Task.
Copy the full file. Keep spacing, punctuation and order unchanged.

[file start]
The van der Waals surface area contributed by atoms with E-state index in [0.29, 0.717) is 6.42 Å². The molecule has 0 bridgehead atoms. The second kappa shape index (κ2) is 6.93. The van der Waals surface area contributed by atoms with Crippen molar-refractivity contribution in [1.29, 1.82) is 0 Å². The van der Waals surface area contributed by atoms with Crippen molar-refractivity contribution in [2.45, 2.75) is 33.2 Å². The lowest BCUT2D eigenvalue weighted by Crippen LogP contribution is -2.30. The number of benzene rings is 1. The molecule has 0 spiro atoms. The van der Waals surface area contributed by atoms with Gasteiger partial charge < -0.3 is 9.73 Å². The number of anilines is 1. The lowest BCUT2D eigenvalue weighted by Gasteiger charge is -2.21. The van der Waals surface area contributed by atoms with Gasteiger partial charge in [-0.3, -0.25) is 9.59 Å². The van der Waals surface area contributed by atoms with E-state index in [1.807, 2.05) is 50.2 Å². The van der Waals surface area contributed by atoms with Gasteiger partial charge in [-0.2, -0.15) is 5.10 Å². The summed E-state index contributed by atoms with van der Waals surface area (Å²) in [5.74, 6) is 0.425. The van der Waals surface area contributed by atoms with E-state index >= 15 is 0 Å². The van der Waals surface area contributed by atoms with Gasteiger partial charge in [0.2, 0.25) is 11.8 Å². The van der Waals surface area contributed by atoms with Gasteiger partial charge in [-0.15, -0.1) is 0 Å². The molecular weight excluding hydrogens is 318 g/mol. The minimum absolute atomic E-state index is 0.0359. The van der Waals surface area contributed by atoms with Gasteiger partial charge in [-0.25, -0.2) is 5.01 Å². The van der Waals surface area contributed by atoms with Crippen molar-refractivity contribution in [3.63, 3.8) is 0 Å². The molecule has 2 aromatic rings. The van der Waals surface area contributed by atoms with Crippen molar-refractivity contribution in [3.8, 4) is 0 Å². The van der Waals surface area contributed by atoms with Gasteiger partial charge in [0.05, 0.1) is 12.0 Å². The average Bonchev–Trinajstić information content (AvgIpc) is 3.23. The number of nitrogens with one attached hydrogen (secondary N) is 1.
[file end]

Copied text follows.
The van der Waals surface area contributed by atoms with E-state index in [0.29, 0.717) is 6.42 Å². The molecule has 0 bridgehead atoms. The second kappa shape index (κ2) is 6.93. The van der Waals surface area contributed by atoms with Crippen molar-refractivity contribution in [1.29, 1.82) is 0 Å². The van der Waals surface area contributed by atoms with Crippen molar-refractivity contribution in [2.45, 2.75) is 33.2 Å². The lowest BCUT2D eigenvalue weighted by Crippen LogP contribution is -2.30. The number of benzene rings is 1. The molecule has 0 spiro atoms. The van der Waals surface area contributed by atoms with Gasteiger partial charge < -0.3 is 9.73 Å². The number of anilines is 1. The lowest BCUT2D eigenvalue weighted by Gasteiger charge is -2.21. The van der Waals surface area contributed by atoms with Gasteiger partial charge in [-0.3, -0.25) is 9.59 Å². The van der Waals surface area contributed by atoms with E-state index in [1.807, 2.05) is 50.2 Å². The van der Waals surface area contributed by atoms with Gasteiger partial charge in [-0.2, -0.15) is 5.10 Å². The summed E-state index contributed by atoms with van der Waals surface area (Å²) in [5.74, 6) is 0.425. The van der Waals surface area contributed by atoms with E-state index >= 15 is 0 Å². The van der Waals surface area contributed by atoms with Gasteiger partial charge in [0.2, 0.25) is 11.8 Å². The van der Waals surface area contributed by atoms with Gasteiger partial charge in [-0.15, -0.1) is 0 Å². The molecular weight excluding hydrogens is 318 g/mol. The minimum absolute atomic E-state index is 0.0359. The van der Waals surface area contributed by atoms with Gasteiger partial charge in [-0.25, -0.2) is 5.01 Å². The van der Waals surface area contributed by atoms with Crippen molar-refractivity contribution in [3.63, 3.8) is 0 Å². The molecule has 2 aromatic rings. The van der Waals surface area contributed by atoms with Crippen molar-refractivity contribution in [3.8, 4) is 0 Å². The van der Waals surface area contributed by atoms with Gasteiger partial charge in [0.05, 0.1) is 12.0 Å². The average Bonchev–Trinajstić information content (AvgIpc) is 3.23. The number of nitrogens with one attached hydrogen (secondary N) is 1.